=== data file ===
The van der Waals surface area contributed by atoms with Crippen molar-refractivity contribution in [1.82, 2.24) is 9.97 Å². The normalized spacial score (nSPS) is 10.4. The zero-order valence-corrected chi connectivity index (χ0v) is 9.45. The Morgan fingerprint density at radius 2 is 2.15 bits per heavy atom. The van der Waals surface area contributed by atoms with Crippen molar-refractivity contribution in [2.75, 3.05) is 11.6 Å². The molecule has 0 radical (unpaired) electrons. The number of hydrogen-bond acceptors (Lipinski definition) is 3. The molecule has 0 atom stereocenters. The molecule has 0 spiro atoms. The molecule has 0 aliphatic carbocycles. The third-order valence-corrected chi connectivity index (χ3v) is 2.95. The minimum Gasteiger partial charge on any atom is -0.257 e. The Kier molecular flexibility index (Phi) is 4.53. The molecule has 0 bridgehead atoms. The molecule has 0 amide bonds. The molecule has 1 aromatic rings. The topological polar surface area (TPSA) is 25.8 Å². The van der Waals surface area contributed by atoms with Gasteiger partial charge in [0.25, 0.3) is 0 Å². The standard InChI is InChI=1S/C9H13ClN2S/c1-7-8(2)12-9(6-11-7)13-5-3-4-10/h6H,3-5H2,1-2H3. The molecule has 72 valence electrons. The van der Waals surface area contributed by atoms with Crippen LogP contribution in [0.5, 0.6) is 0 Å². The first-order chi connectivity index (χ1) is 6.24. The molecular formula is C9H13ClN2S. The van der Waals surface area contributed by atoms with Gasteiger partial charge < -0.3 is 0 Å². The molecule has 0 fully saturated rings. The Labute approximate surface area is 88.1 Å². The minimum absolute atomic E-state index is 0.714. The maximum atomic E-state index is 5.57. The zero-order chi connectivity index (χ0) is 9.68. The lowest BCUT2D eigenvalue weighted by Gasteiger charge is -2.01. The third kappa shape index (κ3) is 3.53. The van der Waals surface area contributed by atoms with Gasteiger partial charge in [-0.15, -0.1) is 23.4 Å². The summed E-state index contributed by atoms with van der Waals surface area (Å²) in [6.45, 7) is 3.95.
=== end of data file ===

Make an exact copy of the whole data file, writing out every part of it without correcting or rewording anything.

The van der Waals surface area contributed by atoms with Crippen molar-refractivity contribution in [1.82, 2.24) is 9.97 Å². The normalized spacial score (nSPS) is 10.4. The zero-order valence-corrected chi connectivity index (χ0v) is 9.45. The Morgan fingerprint density at radius 2 is 2.15 bits per heavy atom. The van der Waals surface area contributed by atoms with Crippen molar-refractivity contribution in [2.75, 3.05) is 11.6 Å². The molecule has 0 radical (unpaired) electrons. The number of hydrogen-bond acceptors (Lipinski definition) is 3. The molecule has 0 atom stereocenters. The molecule has 0 spiro atoms. The molecule has 0 aliphatic carbocycles. The third-order valence-corrected chi connectivity index (χ3v) is 2.95. The minimum Gasteiger partial charge on any atom is -0.257 e. The Kier molecular flexibility index (Phi) is 4.53. The molecule has 0 bridgehead atoms. The molecule has 0 amide bonds. The molecule has 1 aromatic rings. The topological polar surface area (TPSA) is 25.8 Å². The van der Waals surface area contributed by atoms with Gasteiger partial charge in [0.25, 0.3) is 0 Å². The standard InChI is InChI=1S/C9H13ClN2S/c1-7-8(2)12-9(6-11-7)13-5-3-4-10/h6H,3-5H2,1-2H3. The molecule has 72 valence electrons. The van der Waals surface area contributed by atoms with Crippen LogP contribution in [0.5, 0.6) is 0 Å². The first-order chi connectivity index (χ1) is 6.24. The molecular formula is C9H13ClN2S. The van der Waals surface area contributed by atoms with Gasteiger partial charge < -0.3 is 0 Å². The molecule has 0 fully saturated rings. The Labute approximate surface area is 88.1 Å². The minimum absolute atomic E-state index is 0.714. The maximum atomic E-state index is 5.57. The zero-order chi connectivity index (χ0) is 9.68. The lowest BCUT2D eigenvalue weighted by Gasteiger charge is -2.01. The third kappa shape index (κ3) is 3.53. The van der Waals surface area contributed by atoms with Gasteiger partial charge in [-0.15, -0.1) is 23.4 Å². The summed E-state index contributed by atoms with van der Waals surface area (Å²) in [6.45, 7) is 3.95.